By Tim Wood –
NEW YORK (ResourceInvestor.com) — Before this current commodity up-cycle retail investors had to be content with very indirect exposure to the actual natural resources rather than the companies that mined, traded or manufactured them.
Now new vehicles are sprouting everywhere offering general and specific long exposure to spot and futures markets in things like gold, oil and silver.
The newest commodity fund filing for registration comes from the prolific Barclays Global Investors stable. The ETF giant has filed a Registration Statement with the Securities & Exchange Commission for the iShares GSCI® Commodity–Indexed Trust.
GSCI refers to the well regarded Goldman Sachs Commodity Index which is a global production weighted index. It covers 24 commodity futures in precious metals, base metals, energy, feedstock and livestock, and which are individually traded on various international exchanges. The Index is heavily energy weighted as can be seen by visiting Goldman Sachs
The Barclays fund is intended to track the GSCI Total Return Index which in turn “measures a fully collateralized commodity futures investment.”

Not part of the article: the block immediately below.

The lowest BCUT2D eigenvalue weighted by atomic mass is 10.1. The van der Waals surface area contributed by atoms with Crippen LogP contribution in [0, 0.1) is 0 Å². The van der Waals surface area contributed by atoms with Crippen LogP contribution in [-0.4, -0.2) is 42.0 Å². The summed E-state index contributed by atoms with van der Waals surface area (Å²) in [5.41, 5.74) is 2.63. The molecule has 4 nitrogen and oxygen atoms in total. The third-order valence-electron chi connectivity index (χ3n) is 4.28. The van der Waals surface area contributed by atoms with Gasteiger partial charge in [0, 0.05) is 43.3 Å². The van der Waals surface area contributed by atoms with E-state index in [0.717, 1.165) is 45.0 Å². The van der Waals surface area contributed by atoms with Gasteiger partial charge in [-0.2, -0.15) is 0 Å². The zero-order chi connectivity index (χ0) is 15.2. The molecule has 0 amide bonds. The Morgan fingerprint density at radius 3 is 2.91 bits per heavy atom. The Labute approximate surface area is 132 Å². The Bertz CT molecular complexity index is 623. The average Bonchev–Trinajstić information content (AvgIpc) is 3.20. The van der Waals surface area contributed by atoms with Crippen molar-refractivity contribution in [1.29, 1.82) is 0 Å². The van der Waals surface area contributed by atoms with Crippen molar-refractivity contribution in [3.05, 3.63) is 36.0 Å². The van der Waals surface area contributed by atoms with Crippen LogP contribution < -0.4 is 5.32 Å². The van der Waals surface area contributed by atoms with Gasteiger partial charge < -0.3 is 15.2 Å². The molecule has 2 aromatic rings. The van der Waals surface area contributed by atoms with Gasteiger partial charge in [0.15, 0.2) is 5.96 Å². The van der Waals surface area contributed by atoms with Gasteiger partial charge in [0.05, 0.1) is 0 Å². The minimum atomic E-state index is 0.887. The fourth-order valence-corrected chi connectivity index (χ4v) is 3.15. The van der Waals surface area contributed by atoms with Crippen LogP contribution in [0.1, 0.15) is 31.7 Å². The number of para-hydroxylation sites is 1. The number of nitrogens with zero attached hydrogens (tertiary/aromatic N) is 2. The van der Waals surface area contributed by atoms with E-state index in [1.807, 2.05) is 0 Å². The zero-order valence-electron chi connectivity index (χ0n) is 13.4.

To date investors could only gain exposure to the GSCI Total Return Index through a futures contract listed on the Chicago Mercantile Exchange which was rather exotic compared with what Barclays is offering.
Barclays intends offering almost 14 million shares with an aggregate value of almost $700 million. Management fees are set at 75 basis points, and the securities are treated as a partnership for tax purposes.
The GSCI is a natural complement to the existing iShares Goldman Sachs Natural Resources Index Fund [IGE] which is focused on companies in several natural resources including timber and paper. That fund is worth $800 million and is much larger than the similar iShares Dow Jones U.S. Basic Materials Sector Index Fund [IYM] which is worth $387 million.
Another recent index product is the Reuters/Jefferies CRB (RJ/CRB) Futures Price Index which began trading on 12 July facilitated by the New York Board of Trade (NYBOT).
The venerable CRB Index has finally had a long overdue makeover and now trades as the Continuous Commodity Index [CI].
Perhaps some enterprising firm will now launch a more retail investor friendly way to trade the CRB Index, which remains the de facto standard for tracking blended commodity performance.
Source: Resource Investor